The perfect romantic getaway: follow the Seine into the heart of Paris

You can’t get much more romantic than the River Seine, Paris and Champagne. All three are within easy reach of England in three days and 380 miles on finest French soil. With the river to guide you, the last thing to worry about is finding the way.

Le Havre – Versailles – Paris – Epernay – Calais


Portsmouth – Le Havre
Bless her, but LD Lines’ Norman Voyager is not built for romance, and neither is the English Channel in February. You might be clinging to each other out of necessity rather than passion. Either way the voyage will bring you closer together.

Dinner is in the forward facing (self service) restaurant. Departing at 11pm means you won’t need the day off work.

The fare of £188.50 for two on Thursday 14 February is not pennies but that covers the crossing and a night’s accommodation, in an outside cabin. An inside cabin is £144.50. Those in long term relationships might get away with reclining seats for £79.50. You might be able to upgrade on board if you change your mind.

You pass through typically French towns and villages along the Seine Valley

You pass through typically French towns and villages along the Seine Valley

The Seine Valley
At a push you could be in Paris in two hours from Le Havre, it’s just 120 miles on the autoroute (€19.20 toll).

But an 8am start means you have time to trace the lavish twists and turns of the Seine – which meets the sea at Le Havre – as it meanders its way towards the City of Light.

There are lots of pretty towns and villages on the way, including the mediaeval fortress at Les Andelys, or Giverney for Monet’s house, garden and museum. For a blow by blow account of the Seine Valley see here. You can dawdle and make up time on the motorway which shadows the route.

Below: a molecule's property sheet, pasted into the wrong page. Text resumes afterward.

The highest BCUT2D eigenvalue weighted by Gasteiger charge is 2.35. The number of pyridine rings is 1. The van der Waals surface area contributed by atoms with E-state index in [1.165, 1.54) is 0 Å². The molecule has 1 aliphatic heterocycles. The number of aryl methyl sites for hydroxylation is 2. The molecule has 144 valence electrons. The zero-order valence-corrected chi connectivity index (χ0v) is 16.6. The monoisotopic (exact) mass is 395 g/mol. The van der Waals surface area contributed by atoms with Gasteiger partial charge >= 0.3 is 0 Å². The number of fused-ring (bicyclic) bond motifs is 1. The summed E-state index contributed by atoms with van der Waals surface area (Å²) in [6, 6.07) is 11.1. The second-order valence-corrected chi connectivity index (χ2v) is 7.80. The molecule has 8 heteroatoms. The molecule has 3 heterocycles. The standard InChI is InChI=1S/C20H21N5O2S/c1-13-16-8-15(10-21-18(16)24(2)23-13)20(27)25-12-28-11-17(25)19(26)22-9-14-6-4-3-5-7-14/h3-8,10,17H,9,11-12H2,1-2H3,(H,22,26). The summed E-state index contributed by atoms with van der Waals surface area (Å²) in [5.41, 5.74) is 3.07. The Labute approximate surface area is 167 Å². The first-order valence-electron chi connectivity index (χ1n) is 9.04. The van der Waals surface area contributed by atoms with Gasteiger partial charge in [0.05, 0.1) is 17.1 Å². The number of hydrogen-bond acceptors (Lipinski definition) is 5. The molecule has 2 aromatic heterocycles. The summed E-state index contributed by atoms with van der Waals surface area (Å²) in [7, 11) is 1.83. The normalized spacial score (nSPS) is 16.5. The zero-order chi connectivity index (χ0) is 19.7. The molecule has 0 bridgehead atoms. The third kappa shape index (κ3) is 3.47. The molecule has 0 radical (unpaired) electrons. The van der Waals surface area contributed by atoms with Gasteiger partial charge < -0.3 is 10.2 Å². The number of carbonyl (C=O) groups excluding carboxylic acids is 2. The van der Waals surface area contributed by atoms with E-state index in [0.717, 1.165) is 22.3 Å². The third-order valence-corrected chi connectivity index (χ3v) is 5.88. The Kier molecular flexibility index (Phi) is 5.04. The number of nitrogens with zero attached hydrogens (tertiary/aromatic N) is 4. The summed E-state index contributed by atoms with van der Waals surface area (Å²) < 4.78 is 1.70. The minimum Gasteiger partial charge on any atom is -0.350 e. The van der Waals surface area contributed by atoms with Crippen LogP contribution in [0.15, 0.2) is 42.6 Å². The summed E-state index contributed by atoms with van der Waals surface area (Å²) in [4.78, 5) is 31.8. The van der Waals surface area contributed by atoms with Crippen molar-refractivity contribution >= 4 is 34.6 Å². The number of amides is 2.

Going this way means it’s impossible to go wrong, so no vicious slanging matches over the map. Just follow the river. Eventually you’ll find yourself in the centre of Paris.

A very small part of the Palace of Versailles

A very small part of the Palace of Versailles

You have to do a little navigating to reach Versailles; it’s on the south west outskirts of Paris while you approach from the north west. But the river comes within five miles of Versaille’s elaborate gates and is very well signposted, as is parking as you get closer.

The beauty of driving to Versailles – as opposed to a whole-day trip from the city – is that you can take in as much or little as you want. For a powerful impression of Versailles’ spectacular immensity walk around the gardens, for free. It costs €6 to park the car.

For the whole hog – you could be here by 10am – there’s a two-fer low season offer which means two people get access to everything for €18, a saving of over 50%. Just be aware that Versailles is closed on Mondays.

Breakfast at the Terrass Hotel, Montmartre

Breakfast at the Terrass Hotel, Montmartre

Instead of trying to do the entire city in a limited time, why not get to know just a small part?

The 18th Arrondissement, just over a mile due north of the city centre – turn left at Pont Neuf – is home to Montmartre, the Sacre Coeur and the world’s biggest and best flea market – the Marche aux Puces de Saint-Ouen.

Popular with students and creatives, money goes quite far in the 18th. There are lots of good value places to stay while being in a hilly part of the city means there’s always the chance of a great view. We’re very tempted by the Terrass Hotel with its breakfast room views of the Eiffel Tower. If you want that view from your room it costs €231 B&B on 14 February… Secure parking is nearby at €19 per day.